Foreign trade continues slump
Swiss foreign trade is showing no signs of recovery, with both imports and exports down in the first half of the year.
Swiss exportation of goods and services has been in decline for the past two years, although importers to Switzerland have suffered less of a setback.
The reason for this was that the prices of imported goods have not gone down as much as those of the products exported by Switzerland.
Still, imports fell 3.6 per cent in value to just over SFr61 billion (2.2 per cent in volume or real terms).
According the federal customs office, the volume of Swiss exports was up one per cent compared with figures for this time last year.
However, the actual, export value to the Swiss economy fell by 2.3 per cent to a
total of around SFr64 billion.
Swiss industries hit
Analysts say the foreign trade figures reflect the worldwide economic slump, with consumer demand suppressed by job and pay worries.
In fact, the Swiss bought fewer imported consumer goods.
They spent SFr26.4 billion on foreign products, some three per cent down on last year.
But the import deficit has not necessarily helped production and exporters at home over the last six months.
The Swiss industries most affected by the downturn have been the chemicals, machinery and the electronics sectors.
The watchmaking industry also exported much less than expected in the first half of this year.
The capital goods sector, or domestic investment products, experienced a setback compared to this time last year.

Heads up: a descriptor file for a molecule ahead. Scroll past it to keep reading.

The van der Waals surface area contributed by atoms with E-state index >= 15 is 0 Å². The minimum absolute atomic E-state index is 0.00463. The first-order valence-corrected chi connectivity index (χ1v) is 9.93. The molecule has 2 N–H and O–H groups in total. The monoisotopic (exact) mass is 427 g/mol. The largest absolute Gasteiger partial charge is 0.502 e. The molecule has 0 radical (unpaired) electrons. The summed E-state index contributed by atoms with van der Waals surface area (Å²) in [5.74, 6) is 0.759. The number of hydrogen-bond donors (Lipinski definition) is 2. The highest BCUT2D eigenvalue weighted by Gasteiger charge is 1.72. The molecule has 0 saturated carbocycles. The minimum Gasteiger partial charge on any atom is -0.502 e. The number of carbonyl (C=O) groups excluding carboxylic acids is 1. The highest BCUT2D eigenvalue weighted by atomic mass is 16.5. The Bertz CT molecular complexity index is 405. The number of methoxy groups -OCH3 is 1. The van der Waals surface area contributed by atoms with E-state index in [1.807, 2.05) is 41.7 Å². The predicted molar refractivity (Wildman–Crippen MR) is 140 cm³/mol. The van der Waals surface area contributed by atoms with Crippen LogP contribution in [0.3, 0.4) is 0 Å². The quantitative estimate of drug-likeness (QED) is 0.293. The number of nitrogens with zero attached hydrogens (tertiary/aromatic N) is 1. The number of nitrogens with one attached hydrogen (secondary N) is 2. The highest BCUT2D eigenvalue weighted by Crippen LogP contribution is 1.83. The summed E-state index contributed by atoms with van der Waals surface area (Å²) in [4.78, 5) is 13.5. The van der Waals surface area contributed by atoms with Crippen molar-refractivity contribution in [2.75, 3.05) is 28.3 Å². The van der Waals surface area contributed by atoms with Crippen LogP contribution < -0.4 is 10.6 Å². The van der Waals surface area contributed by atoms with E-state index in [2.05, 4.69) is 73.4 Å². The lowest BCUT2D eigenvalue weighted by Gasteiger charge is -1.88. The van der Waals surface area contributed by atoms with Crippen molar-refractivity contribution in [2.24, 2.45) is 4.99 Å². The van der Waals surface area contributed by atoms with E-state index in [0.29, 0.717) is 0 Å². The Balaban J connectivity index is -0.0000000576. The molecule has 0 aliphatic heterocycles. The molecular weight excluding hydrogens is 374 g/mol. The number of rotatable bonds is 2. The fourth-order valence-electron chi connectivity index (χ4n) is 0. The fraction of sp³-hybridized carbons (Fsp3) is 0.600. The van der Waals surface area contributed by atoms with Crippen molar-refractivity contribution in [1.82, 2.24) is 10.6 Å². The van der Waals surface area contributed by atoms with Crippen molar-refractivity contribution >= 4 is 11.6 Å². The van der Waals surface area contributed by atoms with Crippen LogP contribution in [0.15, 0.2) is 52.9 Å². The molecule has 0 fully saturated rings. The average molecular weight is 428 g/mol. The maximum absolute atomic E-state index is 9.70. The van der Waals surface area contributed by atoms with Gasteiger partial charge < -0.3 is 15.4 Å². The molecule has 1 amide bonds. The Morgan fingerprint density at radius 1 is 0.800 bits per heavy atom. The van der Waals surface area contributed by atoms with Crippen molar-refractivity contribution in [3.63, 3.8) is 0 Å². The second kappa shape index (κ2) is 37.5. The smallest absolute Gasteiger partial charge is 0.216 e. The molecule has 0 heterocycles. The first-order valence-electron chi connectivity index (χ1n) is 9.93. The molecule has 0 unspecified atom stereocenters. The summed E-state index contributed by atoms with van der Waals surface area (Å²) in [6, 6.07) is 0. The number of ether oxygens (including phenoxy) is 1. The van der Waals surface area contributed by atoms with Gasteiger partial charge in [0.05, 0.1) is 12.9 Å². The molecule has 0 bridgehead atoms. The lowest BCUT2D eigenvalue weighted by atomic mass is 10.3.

Only energy and power producers were spared the latest downturn.
Balance of trade
Figures for June showed a further decline in the trade figures: imports went down 6.8 per cent compared with the same month last year while exports dipped by 4.7 per cent.
Despite the deterioration, last month’s balance managed a trade surplus of SFr1.1 billion.
The active trade balance for the first six months closed with a surplus at SFr3.1 billion, the customs office said.
swissinfo with agencies
The foreign trade balance compares the worth of exports with the value of imports usually over a 12 month time period.
If the value of imports is higher than the export level, the trade balance becomes a deficit.
In the converse situation with more goods being exported than imported, the trade balance sees a surplus.
The Swiss economy is very much dependent on the success of its exports.
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